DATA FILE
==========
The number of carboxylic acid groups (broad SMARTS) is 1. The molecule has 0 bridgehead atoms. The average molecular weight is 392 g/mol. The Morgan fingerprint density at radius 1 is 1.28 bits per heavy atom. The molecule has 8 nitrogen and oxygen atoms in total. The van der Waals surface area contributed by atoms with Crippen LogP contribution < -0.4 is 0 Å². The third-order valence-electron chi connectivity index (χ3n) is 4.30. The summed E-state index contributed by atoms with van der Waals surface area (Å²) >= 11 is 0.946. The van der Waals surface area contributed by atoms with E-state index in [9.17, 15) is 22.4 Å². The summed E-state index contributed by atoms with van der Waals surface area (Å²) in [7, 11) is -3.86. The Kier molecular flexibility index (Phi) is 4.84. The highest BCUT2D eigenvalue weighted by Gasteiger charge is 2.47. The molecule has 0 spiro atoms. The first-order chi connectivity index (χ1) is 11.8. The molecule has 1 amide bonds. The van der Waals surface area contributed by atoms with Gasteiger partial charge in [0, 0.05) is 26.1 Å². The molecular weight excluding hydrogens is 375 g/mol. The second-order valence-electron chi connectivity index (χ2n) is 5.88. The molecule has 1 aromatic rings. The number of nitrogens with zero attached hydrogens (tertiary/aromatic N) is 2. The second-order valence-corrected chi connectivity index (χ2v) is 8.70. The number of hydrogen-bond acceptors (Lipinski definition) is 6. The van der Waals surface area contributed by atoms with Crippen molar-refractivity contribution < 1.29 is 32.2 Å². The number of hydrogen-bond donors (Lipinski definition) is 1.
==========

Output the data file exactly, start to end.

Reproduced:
The number of carboxylic acid groups (broad SMARTS) is 1. The molecule has 0 bridgehead atoms. The average molecular weight is 392 g/mol. The Morgan fingerprint density at radius 1 is 1.28 bits per heavy atom. The molecule has 8 nitrogen and oxygen atoms in total. The van der Waals surface area contributed by atoms with Crippen LogP contribution < -0.4 is 0 Å². The third-order valence-electron chi connectivity index (χ3n) is 4.30. The summed E-state index contributed by atoms with van der Waals surface area (Å²) >= 11 is 0.946. The van der Waals surface area contributed by atoms with E-state index in [9.17, 15) is 22.4 Å². The summed E-state index contributed by atoms with van der Waals surface area (Å²) in [7, 11) is -3.86. The Kier molecular flexibility index (Phi) is 4.84. The highest BCUT2D eigenvalue weighted by Gasteiger charge is 2.47. The molecule has 0 spiro atoms. The first-order chi connectivity index (χ1) is 11.8. The molecule has 1 amide bonds. The van der Waals surface area contributed by atoms with Gasteiger partial charge in [0, 0.05) is 26.1 Å². The molecular weight excluding hydrogens is 375 g/mol. The second-order valence-electron chi connectivity index (χ2n) is 5.88. The molecule has 1 aromatic rings. The number of nitrogens with zero attached hydrogens (tertiary/aromatic N) is 2. The second-order valence-corrected chi connectivity index (χ2v) is 8.70. The number of hydrogen-bond acceptors (Lipinski definition) is 6. The van der Waals surface area contributed by atoms with Crippen molar-refractivity contribution < 1.29 is 32.2 Å². The number of hydrogen-bond donors (Lipinski definition) is 1.